IN THE HIGH COURT OF KERALA
DIRECTOR-GENERAL OF POLICE & ANR
IN THE PRESENCE OF HONOURABLE MR JUSTICE V.G.ARUN
Hon’ble Mr Justice V.G. Arun dismissed the writ petition of issuing a mandamus as there were alternative statutory remedies available to the petitioner. The petitioner was Jude Joseph, represented by learned advocate Mr.M. R Sarin and therefore the respondents were Director-General of police station, Vazhuthacaud and police station officer, fort police headquarters represented by learned advocate Sri. Suman Chakravarthy, Senior Government Pleader.
Facts of the case
The petitioner is a vehicle supervisor at the Vizhinjam Depot on the KSRTC. The incumbent managing director of the KSRTC had unearthed a scam involving highly placed officials of the corporation. In the Internal audit of the corporations ‘account for the period of 2012-2015, grave financial irregularities and misappropriation were reported by the accounts manager, K. M. Sreekumar.
After the revelation, the petitioner who claimed agitation within the issue of corruption lodged Exts. P1 and P2 complaints alleging that, along with Sri. K.M. Sreekumar, the then Executive Director (Vigilance) Sri. Sharad Mohammed and certain other officials were also involved in the misappropriation of public money.
As police refused to lodge the complaint, the petitioner prayed for a direction to the respondents to think about and eliminate Exts.P1 and P2 by conducting a proper investigation.
The contention of the petitioner
Learned counsel for the petitioner submitted that the police are bound to register FIR, when the commission of a cognizable offence has been brought into their notice, according to Lalita Kumari v. State of U.P. counsel also submitted that in the pendency of writ petition, the petitioner had been issued with a notice under section 160 CRPC, in furtherance to which he appeared before the second respondent and gave Ext.P4 statement. After recording the petitioner’s statement, the second respondent is bound to register FIR and commence an investigation.
The contention of the respondent
The learned prosecutor contended that the requirement of the police to register FIR can’t be enforced by straightaway rushing to the supreme court and seeking issuance of a writ of mandamus. it was submitted that the director of the Corporation has raised the matter of allegation of misappropriation, the investigation was sure to happen and interlopers just like the petitioner shouldn’t be permitted to meddle with the investigation.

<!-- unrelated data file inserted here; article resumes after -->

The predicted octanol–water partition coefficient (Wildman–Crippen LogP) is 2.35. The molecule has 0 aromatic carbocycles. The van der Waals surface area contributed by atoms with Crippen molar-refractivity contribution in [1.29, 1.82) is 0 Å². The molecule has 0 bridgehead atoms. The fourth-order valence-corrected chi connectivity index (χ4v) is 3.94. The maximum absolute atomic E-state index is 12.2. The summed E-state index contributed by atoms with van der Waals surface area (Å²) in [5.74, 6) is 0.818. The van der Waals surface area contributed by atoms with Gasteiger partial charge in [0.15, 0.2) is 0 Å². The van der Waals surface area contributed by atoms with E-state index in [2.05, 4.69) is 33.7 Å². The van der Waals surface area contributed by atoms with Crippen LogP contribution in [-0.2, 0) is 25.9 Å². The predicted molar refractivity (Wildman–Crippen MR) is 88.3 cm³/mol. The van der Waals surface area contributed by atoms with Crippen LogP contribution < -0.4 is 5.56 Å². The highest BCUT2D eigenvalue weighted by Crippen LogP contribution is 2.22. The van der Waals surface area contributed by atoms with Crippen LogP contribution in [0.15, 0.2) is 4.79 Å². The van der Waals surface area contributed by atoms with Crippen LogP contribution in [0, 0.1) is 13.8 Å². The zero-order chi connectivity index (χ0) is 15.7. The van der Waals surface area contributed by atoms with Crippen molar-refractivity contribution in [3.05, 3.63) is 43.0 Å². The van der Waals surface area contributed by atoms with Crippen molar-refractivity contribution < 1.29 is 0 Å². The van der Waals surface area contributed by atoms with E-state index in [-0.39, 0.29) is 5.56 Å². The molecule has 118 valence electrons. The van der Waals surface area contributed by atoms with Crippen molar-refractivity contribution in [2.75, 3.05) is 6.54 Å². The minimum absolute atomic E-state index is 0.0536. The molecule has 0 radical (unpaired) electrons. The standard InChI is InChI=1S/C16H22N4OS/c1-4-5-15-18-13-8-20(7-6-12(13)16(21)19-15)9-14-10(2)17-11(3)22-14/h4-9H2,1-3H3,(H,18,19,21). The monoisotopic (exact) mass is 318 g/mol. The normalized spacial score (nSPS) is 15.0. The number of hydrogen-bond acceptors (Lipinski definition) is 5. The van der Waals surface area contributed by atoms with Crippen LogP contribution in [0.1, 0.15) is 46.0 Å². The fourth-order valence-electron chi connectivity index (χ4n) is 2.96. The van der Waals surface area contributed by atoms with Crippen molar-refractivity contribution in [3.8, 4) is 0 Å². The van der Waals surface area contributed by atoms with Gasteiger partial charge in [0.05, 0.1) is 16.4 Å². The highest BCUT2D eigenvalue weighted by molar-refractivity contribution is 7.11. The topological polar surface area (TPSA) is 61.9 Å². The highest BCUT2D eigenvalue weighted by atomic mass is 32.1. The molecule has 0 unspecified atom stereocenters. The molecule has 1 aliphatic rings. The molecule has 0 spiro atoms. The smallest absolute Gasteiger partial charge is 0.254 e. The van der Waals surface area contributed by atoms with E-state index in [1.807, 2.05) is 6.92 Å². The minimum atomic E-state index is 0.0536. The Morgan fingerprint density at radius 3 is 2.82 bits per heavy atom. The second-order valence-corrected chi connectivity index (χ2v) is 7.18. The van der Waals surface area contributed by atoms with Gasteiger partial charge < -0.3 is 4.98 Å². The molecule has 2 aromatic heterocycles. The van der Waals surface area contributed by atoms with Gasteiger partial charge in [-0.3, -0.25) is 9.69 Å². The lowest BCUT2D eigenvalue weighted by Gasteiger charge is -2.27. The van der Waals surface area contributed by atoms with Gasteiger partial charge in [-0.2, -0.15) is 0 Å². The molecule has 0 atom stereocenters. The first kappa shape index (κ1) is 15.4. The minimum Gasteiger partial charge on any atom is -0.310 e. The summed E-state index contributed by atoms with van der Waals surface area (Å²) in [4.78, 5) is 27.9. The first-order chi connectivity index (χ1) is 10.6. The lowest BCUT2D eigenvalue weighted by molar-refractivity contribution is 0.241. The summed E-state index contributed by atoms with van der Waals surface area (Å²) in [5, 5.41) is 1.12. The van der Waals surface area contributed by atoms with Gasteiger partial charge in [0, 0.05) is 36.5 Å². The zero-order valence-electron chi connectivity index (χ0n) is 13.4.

It was also contended by the prosecutor that the question of whether a writ of mandamus might be issued to register an FIR, dehors the choice remedies under sections 36, 156(3) and 200 CRPC, hadn’t arisen for consideration in the case of Lalita Kumari v. the State of U.P. as stated by the petitioner.
The legal obligation on the police to register FIR on receipt of data regarding commission of the cognizable offence(s) is not any longer res Integra within the light of the declaration of law in Lalita Kumari v. State of U.P. Public prosecutor also submitted that the aggrieved complainant should resort to the remedies provided under the code and can’t, immediately, invoke the writ jurisdiction.
Hon’ble Justice V.G. Arun observed that the case of Lalita Kumari doesn’t favour the petitioner in the least because it doesn’t obliterate the choice of statutory remedies available to the aggrieved complainant. According to that case, the FIR in corruption cases got to be registered only after conducting a preliminary enquiry.
The case only relates to the question of interpretation of section 154 of the Code and incidentally to consider sections 156 and 157 also. According to the findings of the case, FIR in corruption cases got to be registered only after conducting a preliminary enquiry.
The case of the petitioner is that the persons named in his complaint are guilty of the offences u/s. 13(1)(c) and (d) of the Prevention of the Corruption Act, 1988, the case Lalita Kumari is of no help to him.
The court also took into consideration the judgement given in the case of Sudhir Bhaskarrao Tambe, that if the high courts entertain such writ petitions, then they will be flooded with more of such writ petitions and will not be able to do any other work except entertaining these kinds of petitions.
So the complainant must avail of his alternative remedy to approach the Magistrate concerned under section 156(3) CRPC and if he does so, the Magistrate will ensure, if prima facie he’s satisfied, registration of the primary information report and also ensure a correct investigation within the matter and he also can monitor the investigation.
The petitioner’s failure to implead the persons against whom grave allegations are raised is yet another factor that deters the court from entertaining the writ petition.
Written By- Ruparekha Jena